Whenever the government convinces the private sector to make investment to tap a booming potential – the investors strive hard to cash the opportunity. The situation becomes ugly and alarming when the government itself turns its back and tries to destroy the billions of rupees investment made by the investors.
This situation usually arises when plans are made without any effective feasibility reports and keeping in view future demand and supply situations.
Here the CNG sector fits here as an example as it is one of the unlucky sectors which has come with a bang and is now facing extinction due to lack of government’s working to ascertain future gas shortages and its negative impact on the industry as well as on the people.
First the stakeholders were encouraged by the government some 15 years back to invest in CNG business and now they are in a precarious situation whether to continue business, stay calm or wait for the revival of this sector.
The CNG sector enjoyed a boom in 2006-2008 when the consumers were really wild for the alternative fuel due to 40-50 per cent saving as compared to petrol. CNG outlets used to see a huge rush of buyers. At that time, stakeholders said that over Rs 400 billion investments were made by the investors in setting up CNG stations which also included land price, plant and equipment expenditures etc. The silver lining of the CNG promotion was the opening of indirect and direct jobs of over 400,000 people at that time in thousands of stations all over the country.
A car without CNG was termed useless in terms of its resale value. Transporters had plunged in to install CNG kits and cylinders to cut their fuel expenses.
The country also saw availability of locally assembled CNG vehicles by Pak Suzuki Motor Company Limited (PSMCL) which were sold like hot cakes. Famous Italian company Landi Renzo has established a CNG kit and other accessories of CNG Kits assembly plant in Karachi. While they had started to export these parts to other neighbourhood countries.
The CNG sector did a roaring business even at the low prices as the sales volumes of gas were highly impressive as the majority of cars especially used were utilizing gas followed by equally high consumption by the transporters.
After 2008, the government imposed a ban on issuing licenses for opening of new CNG stations perhaps because of gas shortages followed by a ban on the import of CNG kits and cylinders a few years back.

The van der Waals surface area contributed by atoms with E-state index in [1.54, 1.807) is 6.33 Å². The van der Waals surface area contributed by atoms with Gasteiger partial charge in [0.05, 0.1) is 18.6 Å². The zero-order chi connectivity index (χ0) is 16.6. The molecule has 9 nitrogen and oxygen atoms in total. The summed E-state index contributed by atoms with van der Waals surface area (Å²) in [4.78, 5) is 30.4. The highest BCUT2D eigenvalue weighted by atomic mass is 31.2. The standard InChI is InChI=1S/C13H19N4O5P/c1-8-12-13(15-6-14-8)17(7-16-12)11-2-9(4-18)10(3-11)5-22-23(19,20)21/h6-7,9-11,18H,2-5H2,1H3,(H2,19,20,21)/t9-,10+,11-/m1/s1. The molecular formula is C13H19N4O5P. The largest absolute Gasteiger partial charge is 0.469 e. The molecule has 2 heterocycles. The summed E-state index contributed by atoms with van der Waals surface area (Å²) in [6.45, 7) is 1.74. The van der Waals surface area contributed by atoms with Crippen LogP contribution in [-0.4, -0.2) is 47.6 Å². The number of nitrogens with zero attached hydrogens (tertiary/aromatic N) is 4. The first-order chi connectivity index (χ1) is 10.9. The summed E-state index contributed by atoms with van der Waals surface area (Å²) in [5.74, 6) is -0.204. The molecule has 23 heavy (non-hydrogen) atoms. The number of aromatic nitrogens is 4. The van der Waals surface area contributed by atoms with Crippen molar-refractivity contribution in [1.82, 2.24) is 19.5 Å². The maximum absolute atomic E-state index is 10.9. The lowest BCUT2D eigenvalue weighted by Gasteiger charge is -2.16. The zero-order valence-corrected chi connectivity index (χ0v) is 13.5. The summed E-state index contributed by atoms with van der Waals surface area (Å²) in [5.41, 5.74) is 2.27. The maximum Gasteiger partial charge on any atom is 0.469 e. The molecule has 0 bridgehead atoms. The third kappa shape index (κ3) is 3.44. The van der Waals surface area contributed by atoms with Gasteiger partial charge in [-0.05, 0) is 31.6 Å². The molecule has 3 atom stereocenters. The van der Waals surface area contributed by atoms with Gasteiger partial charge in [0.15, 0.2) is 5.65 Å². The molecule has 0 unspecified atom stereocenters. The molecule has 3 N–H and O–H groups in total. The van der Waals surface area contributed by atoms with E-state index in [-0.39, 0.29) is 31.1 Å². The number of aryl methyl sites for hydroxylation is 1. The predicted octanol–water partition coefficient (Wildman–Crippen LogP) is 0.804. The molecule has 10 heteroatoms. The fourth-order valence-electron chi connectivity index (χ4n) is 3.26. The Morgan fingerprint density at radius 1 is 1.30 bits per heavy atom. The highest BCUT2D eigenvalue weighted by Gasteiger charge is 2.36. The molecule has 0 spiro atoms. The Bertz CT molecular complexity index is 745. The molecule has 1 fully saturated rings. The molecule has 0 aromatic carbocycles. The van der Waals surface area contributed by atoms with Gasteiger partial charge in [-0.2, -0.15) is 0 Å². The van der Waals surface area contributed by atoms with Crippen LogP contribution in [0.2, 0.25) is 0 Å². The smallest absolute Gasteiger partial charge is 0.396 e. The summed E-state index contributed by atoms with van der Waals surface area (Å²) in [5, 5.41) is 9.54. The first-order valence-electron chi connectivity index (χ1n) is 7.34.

In the last three to four years, CNG has become a rare commodity due to frequent closure of gas by the utility companies especially in winters.
The year 2021 also proved a bad year for the CNG sector due to opening/closing of pumps, while the situation further became devastating when the Sui Southern Gas Company Limited (SSGCL) had announced closure of gas stations from December 2021 till February 15, 2022. Soon after opening of pumps on February 14, 2022, CNG pumps were again closed for three days.
One can gauge losing popularity of gas as on November 30, 2021 as when the gas stations had to close for 2.5 months from December 2021, the CNG stations were deserted and there were no long queues at the station to fill the gas.
When gas stations running on RLNG were reopened on December 14, 2022, there was also no hustle and bustle of buyers at the stations which suggested switching over a sizable number of cars and transports towards petrol and diesel.
In this sad story of losing sales, there is only one hope for the CNG sectors as their precious lands, which they had purchased for setting up CNG stations at low prices 15 years back, will now fetch the price beyond their expectations owing to a boost in property prices. If the investors are not running their CNG outlets or their outlets are not getting desired sales, then they have land in hand which will definitely pay off their old losses and make this investment in other options.
However, people, who had invested in purchasing kits and cylinders at high prices few years back, are also big losers as they are seen disposing off CNG gadgets at Rs 4,000-5,000 which they procured by spending Rs 30,000-70,000 depending on the size of kits and cylinders. Many pushcart owners dealing in old household items (Kabaria) were seen carrying CNG kits and cylinders sold by the vehicle owners.